Default

Default: The failure to pay a mortgage payment.

Default: The failure of the homeowner to live up to the terms of a mortgage contract. Generally, default indicates the inability of the homeowner to pay the interest or principal on a mortgage debt when it is due.

Default: Managing Missed Mortgage Payments

A mortgage default means the homeowner has violated the terms of their mortgage contract. The most common default is failure to make a monthly payment. However, other violations can be categorized as a default as well, including failing to have adequate property insurance, pay property taxes, or maintain the property in a reasonable state of repair. A default can also be the result of taking a second mortgage on the property, or selling the property without the bank’s consent.

Following a default, the bank will issue a reminder notice or demand letter requesting payment of the outstanding balance. If the failure to pay persists, the bank can take possession and sell the property under the terms of the mortgage agreement or by foreclosure.

For homeowners faced with a default notice, the answer may be to pay the outstanding balance and reinstate the mortgage or sell the home at a profit and reimburse the bank for the missed payments.

According to the Federal Trade Commission, “If you are struggling to make your mortgage payments or you’re in default, contact your mortgage servicer right away. Many people find it embarrassing to talk with their servicer about payment problems, or they’re hopeful that their financial situation will improve and they’ll be able to catch up on payments. Keeping the lines of communication open is critical to resolving issues with your loan. Options to help you bring your mortgage loan current and save your home from foreclosure include loan modifications, repayment plans, or a temporary reduction or suspension of payments. If you’re not eligible for any of these options, your servicer may be able to help you find a solution other than foreclosure, like a short sale or a voluntary transfer of the property through a deed in lieu of foreclosure.”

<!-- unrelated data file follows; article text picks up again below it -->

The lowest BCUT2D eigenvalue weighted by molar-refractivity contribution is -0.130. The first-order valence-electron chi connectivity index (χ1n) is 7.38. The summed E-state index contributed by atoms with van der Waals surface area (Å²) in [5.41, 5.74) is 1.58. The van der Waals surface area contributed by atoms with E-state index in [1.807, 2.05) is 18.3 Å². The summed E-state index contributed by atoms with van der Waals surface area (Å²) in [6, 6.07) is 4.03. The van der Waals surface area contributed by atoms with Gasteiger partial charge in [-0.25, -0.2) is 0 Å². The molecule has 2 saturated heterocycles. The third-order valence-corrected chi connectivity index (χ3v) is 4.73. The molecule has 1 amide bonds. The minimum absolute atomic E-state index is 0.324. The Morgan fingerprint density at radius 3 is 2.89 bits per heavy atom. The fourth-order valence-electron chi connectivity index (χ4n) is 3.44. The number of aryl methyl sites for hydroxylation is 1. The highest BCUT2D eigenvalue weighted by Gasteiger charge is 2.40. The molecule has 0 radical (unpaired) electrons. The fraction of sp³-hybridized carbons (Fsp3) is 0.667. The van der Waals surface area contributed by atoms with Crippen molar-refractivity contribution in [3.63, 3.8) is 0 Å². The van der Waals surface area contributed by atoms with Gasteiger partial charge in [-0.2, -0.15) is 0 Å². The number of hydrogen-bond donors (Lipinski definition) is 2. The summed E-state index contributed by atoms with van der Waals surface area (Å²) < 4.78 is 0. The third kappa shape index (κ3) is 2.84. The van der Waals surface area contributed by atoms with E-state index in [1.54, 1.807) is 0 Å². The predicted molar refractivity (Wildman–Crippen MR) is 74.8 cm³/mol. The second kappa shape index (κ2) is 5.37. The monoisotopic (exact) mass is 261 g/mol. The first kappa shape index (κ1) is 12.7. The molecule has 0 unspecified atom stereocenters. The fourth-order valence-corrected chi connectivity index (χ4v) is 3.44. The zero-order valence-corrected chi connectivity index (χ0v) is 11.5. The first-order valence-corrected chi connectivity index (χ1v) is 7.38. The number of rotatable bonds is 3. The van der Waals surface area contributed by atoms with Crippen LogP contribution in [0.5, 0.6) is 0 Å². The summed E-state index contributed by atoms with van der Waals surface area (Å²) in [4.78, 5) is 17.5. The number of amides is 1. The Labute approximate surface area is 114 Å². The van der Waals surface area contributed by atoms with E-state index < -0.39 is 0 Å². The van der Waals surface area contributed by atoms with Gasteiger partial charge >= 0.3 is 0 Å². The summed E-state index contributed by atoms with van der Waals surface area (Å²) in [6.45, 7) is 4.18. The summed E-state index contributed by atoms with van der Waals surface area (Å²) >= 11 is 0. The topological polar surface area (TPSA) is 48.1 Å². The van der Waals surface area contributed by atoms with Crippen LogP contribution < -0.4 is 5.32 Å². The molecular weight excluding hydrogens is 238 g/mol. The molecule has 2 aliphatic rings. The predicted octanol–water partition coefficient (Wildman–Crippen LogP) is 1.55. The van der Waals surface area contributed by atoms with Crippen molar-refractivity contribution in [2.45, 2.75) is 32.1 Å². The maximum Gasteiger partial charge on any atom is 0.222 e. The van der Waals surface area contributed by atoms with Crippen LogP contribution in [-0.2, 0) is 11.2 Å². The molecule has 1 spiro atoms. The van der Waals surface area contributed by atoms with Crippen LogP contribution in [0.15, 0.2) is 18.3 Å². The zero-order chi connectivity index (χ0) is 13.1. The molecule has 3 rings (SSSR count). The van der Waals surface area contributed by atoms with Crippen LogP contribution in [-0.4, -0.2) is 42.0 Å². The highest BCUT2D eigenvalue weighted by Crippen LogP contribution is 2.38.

Default

Default: The failure to pay a mortgage payment.

Default: The failure of the homeowner to live up to the terms of a mortgage contract. Generally, default indicates the inability of the homeowner to pay the interest or principal on a mortgage debt when it is due.

Default: Managing Missed Mortgage Payments

A mortgage default means the homeowner has violated the terms of their mortgage contract. The most common default is failure to make a monthly payment. However, other violations can be categorized as a default as well, including failing to have adequate property insurance, pay property taxes, or maintain the property in a reasonable state of repair. A default can also be the result of taking a second mortgage on the property, or selling the property without the bank’s consent.

Following a default, the bank will issue a reminder notice or demand letter requesting payment of the outstanding balance. If the failure to pay persists, the bank can take possession and sell the property under the terms of the mortgage agreement or by foreclosure.

For homeowners faced with a default notice, the answer may be to pay the outstanding balance and reinstate the mortgage or sell the home at a profit and reimburse the bank for the missed payments.

According to the Federal Trade Commission, “If you are struggling to make your mortgage payments or you’re in default, contact your mortgage servicer right away. Many people find it embarrassing to talk with their servicer about payment problems, or they’re hopeful that their financial situation will improve and they’ll be able to catch up on payments. Keeping the lines of communication open is critical to resolving issues with your loan. Options to help you bring your mortgage loan current and save your home from foreclosure include loan modifications, repayment plans, or a temporary reduction or suspension of payments. If you’re not eligible for any of these options, your servicer may be able to help you find a solution other than foreclosure, like a short sale or a voluntary transfer of the property through a deed in lieu of foreclosure.”

Scroll to top